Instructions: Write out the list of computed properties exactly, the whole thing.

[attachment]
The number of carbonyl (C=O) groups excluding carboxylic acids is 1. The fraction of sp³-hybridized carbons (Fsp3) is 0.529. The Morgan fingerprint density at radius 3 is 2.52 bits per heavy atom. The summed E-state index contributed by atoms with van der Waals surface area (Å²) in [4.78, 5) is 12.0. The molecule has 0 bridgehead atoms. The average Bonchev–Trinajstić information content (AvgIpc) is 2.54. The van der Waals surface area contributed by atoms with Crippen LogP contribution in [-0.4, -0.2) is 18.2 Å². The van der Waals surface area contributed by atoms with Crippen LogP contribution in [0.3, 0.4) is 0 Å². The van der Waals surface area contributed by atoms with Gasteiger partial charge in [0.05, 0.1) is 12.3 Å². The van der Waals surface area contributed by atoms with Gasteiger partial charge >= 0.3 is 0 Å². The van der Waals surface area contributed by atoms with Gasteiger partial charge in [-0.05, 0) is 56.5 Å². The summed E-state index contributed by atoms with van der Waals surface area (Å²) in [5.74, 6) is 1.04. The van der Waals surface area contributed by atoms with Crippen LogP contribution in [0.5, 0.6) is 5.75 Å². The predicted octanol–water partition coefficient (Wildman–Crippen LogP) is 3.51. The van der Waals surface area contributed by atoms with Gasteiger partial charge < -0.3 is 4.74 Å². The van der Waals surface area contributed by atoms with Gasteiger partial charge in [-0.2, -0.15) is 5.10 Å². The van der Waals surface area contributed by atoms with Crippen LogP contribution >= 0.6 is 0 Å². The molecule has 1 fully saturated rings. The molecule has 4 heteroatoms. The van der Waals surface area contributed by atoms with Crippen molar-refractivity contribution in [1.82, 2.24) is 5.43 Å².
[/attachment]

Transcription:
The number of carbonyl (C=O) groups excluding carboxylic acids is 1. The fraction of sp³-hybridized carbons (Fsp3) is 0.529. The Morgan fingerprint density at radius 3 is 2.52 bits per heavy atom. The summed E-state index contributed by atoms with van der Waals surface area (Å²) in [4.78, 5) is 12.0. The molecule has 0 bridgehead atoms. The average Bonchev–Trinajstić information content (AvgIpc) is 2.54. The van der Waals surface area contributed by atoms with Crippen LogP contribution in [-0.4, -0.2) is 18.2 Å². The van der Waals surface area contributed by atoms with Crippen LogP contribution in [0.3, 0.4) is 0 Å². The van der Waals surface area contributed by atoms with Gasteiger partial charge in [0.05, 0.1) is 12.3 Å². The van der Waals surface area contributed by atoms with Gasteiger partial charge >= 0.3 is 0 Å². The van der Waals surface area contributed by atoms with Gasteiger partial charge in [-0.05, 0) is 56.5 Å². The summed E-state index contributed by atoms with van der Waals surface area (Å²) in [5.74, 6) is 1.04. The van der Waals surface area contributed by atoms with Crippen LogP contribution in [0.5, 0.6) is 5.75 Å². The predicted octanol–water partition coefficient (Wildman–Crippen LogP) is 3.51. The van der Waals surface area contributed by atoms with Gasteiger partial charge < -0.3 is 4.74 Å². The van der Waals surface area contributed by atoms with Gasteiger partial charge in [-0.2, -0.15) is 5.10 Å². The van der Waals surface area contributed by atoms with Crippen LogP contribution >= 0.6 is 0 Å². The molecule has 1 fully saturated rings. The molecule has 4 heteroatoms. The van der Waals surface area contributed by atoms with Crippen molar-refractivity contribution in [1.82, 2.24) is 5.43 Å².